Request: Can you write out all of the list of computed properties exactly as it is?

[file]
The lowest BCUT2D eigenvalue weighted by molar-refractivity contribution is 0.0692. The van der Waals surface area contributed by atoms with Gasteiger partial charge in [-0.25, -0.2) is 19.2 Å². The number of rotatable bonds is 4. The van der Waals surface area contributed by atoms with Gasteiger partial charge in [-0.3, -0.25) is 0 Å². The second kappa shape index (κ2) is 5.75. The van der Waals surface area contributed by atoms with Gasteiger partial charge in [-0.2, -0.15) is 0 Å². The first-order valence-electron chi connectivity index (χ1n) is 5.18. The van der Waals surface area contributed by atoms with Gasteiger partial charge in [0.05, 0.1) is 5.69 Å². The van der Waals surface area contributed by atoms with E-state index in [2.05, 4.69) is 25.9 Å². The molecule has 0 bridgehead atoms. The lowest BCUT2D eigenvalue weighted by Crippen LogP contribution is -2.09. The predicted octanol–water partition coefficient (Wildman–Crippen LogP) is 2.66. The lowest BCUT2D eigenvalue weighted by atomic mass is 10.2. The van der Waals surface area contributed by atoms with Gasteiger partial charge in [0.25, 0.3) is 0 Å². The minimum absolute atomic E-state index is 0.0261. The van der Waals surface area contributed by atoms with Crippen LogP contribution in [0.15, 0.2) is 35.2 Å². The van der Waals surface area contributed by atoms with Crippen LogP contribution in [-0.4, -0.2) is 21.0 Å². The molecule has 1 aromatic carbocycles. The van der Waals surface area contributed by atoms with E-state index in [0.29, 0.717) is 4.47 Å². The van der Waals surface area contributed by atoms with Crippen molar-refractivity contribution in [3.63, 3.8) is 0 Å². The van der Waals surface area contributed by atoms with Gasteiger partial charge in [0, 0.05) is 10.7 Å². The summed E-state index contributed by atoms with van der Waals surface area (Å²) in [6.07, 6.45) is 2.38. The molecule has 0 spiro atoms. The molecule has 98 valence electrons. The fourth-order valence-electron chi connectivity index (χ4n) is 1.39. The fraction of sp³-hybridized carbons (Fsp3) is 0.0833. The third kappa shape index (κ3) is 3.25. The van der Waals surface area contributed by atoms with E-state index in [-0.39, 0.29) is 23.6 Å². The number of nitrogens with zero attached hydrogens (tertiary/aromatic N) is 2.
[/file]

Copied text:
The lowest BCUT2D eigenvalue weighted by molar-refractivity contribution is 0.0692. The van der Waals surface area contributed by atoms with Gasteiger partial charge in [-0.25, -0.2) is 19.2 Å². The number of rotatable bonds is 4. The van der Waals surface area contributed by atoms with Gasteiger partial charge in [-0.3, -0.25) is 0 Å². The second kappa shape index (κ2) is 5.75. The van der Waals surface area contributed by atoms with Gasteiger partial charge in [-0.2, -0.15) is 0 Å². The first-order valence-electron chi connectivity index (χ1n) is 5.18. The van der Waals surface area contributed by atoms with Gasteiger partial charge in [0.05, 0.1) is 5.69 Å². The van der Waals surface area contributed by atoms with E-state index in [2.05, 4.69) is 25.9 Å². The molecule has 0 bridgehead atoms. The lowest BCUT2D eigenvalue weighted by Crippen LogP contribution is -2.09. The predicted octanol–water partition coefficient (Wildman–Crippen LogP) is 2.66. The lowest BCUT2D eigenvalue weighted by atomic mass is 10.2. The van der Waals surface area contributed by atoms with Gasteiger partial charge in [0.25, 0.3) is 0 Å². The minimum absolute atomic E-state index is 0.0261. The van der Waals surface area contributed by atoms with Crippen LogP contribution in [0.15, 0.2) is 35.2 Å². The van der Waals surface area contributed by atoms with Crippen LogP contribution in [-0.4, -0.2) is 21.0 Å². The molecule has 1 aromatic carbocycles. The van der Waals surface area contributed by atoms with E-state index in [0.29, 0.717) is 4.47 Å². The van der Waals surface area contributed by atoms with Crippen molar-refractivity contribution in [3.63, 3.8) is 0 Å². The van der Waals surface area contributed by atoms with Gasteiger partial charge in [0, 0.05) is 10.7 Å². The summed E-state index contributed by atoms with van der Waals surface area (Å²) in [6.07, 6.45) is 2.38. The molecule has 0 spiro atoms. The molecule has 98 valence electrons. The fourth-order valence-electron chi connectivity index (χ4n) is 1.39. The fraction of sp³-hybridized carbons (Fsp3) is 0.0833. The third kappa shape index (κ3) is 3.25. The van der Waals surface area contributed by atoms with E-state index in [-0.39, 0.29) is 23.6 Å². The number of nitrogens with zero attached hydrogens (tertiary/aromatic N) is 2.